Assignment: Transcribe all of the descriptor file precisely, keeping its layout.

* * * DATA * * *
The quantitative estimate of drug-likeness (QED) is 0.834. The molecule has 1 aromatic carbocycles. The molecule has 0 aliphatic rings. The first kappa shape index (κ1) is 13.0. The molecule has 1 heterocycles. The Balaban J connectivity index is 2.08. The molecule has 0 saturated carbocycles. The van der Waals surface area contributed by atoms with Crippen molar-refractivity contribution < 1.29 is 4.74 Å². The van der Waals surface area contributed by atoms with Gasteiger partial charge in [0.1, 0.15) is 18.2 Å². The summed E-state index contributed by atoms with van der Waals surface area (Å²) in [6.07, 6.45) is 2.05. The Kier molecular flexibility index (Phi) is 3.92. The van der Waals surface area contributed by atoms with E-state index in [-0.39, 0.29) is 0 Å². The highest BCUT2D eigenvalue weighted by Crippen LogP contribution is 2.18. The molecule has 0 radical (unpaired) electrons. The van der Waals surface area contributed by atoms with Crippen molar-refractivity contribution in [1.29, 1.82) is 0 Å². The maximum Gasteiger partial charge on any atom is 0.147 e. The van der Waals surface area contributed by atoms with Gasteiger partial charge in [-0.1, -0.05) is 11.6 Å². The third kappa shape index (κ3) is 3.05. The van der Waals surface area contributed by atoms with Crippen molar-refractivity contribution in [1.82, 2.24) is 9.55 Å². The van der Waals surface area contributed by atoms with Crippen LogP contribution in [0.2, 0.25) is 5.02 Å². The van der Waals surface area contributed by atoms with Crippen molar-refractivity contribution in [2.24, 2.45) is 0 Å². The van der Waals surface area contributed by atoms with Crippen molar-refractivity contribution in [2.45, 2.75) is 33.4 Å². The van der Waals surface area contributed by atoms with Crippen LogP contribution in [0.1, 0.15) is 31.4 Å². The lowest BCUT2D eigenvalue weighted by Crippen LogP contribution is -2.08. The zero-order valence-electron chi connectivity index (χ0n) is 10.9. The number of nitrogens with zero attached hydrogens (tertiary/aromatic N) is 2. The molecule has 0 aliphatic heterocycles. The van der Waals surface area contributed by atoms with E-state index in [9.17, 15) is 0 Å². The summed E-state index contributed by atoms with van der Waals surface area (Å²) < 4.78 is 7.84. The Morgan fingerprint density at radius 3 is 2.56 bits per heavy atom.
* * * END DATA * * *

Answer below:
The quantitative estimate of drug-likeness (QED) is 0.834. The molecule has 1 aromatic carbocycles. The molecule has 0 aliphatic rings. The first kappa shape index (κ1) is 13.0. The molecule has 1 heterocycles. The Balaban J connectivity index is 2.08. The molecule has 0 saturated carbocycles. The van der Waals surface area contributed by atoms with Crippen molar-refractivity contribution < 1.29 is 4.74 Å². The van der Waals surface area contributed by atoms with Gasteiger partial charge in [0.1, 0.15) is 18.2 Å². The summed E-state index contributed by atoms with van der Waals surface area (Å²) in [6.07, 6.45) is 2.05. The Kier molecular flexibility index (Phi) is 3.92. The van der Waals surface area contributed by atoms with E-state index in [-0.39, 0.29) is 0 Å². The highest BCUT2D eigenvalue weighted by Crippen LogP contribution is 2.18. The molecule has 0 radical (unpaired) electrons. The van der Waals surface area contributed by atoms with Crippen molar-refractivity contribution in [1.29, 1.82) is 0 Å². The maximum Gasteiger partial charge on any atom is 0.147 e. The van der Waals surface area contributed by atoms with Gasteiger partial charge in [-0.1, -0.05) is 11.6 Å². The third kappa shape index (κ3) is 3.05. The van der Waals surface area contributed by atoms with Crippen molar-refractivity contribution in [1.82, 2.24) is 9.55 Å². The van der Waals surface area contributed by atoms with Crippen LogP contribution in [0.2, 0.25) is 5.02 Å². The van der Waals surface area contributed by atoms with Crippen molar-refractivity contribution in [2.24, 2.45) is 0 Å². The van der Waals surface area contributed by atoms with Crippen molar-refractivity contribution in [2.45, 2.75) is 33.4 Å². The van der Waals surface area contributed by atoms with Crippen LogP contribution in [0.1, 0.15) is 31.4 Å². The lowest BCUT2D eigenvalue weighted by Crippen LogP contribution is -2.08. The zero-order valence-electron chi connectivity index (χ0n) is 10.9. The number of nitrogens with zero attached hydrogens (tertiary/aromatic N) is 2. The molecule has 0 aliphatic heterocycles. The van der Waals surface area contributed by atoms with E-state index in [9.17, 15) is 0 Å². The summed E-state index contributed by atoms with van der Waals surface area (Å²) < 4.78 is 7.84. The Morgan fingerprint density at radius 3 is 2.56 bits per heavy atom.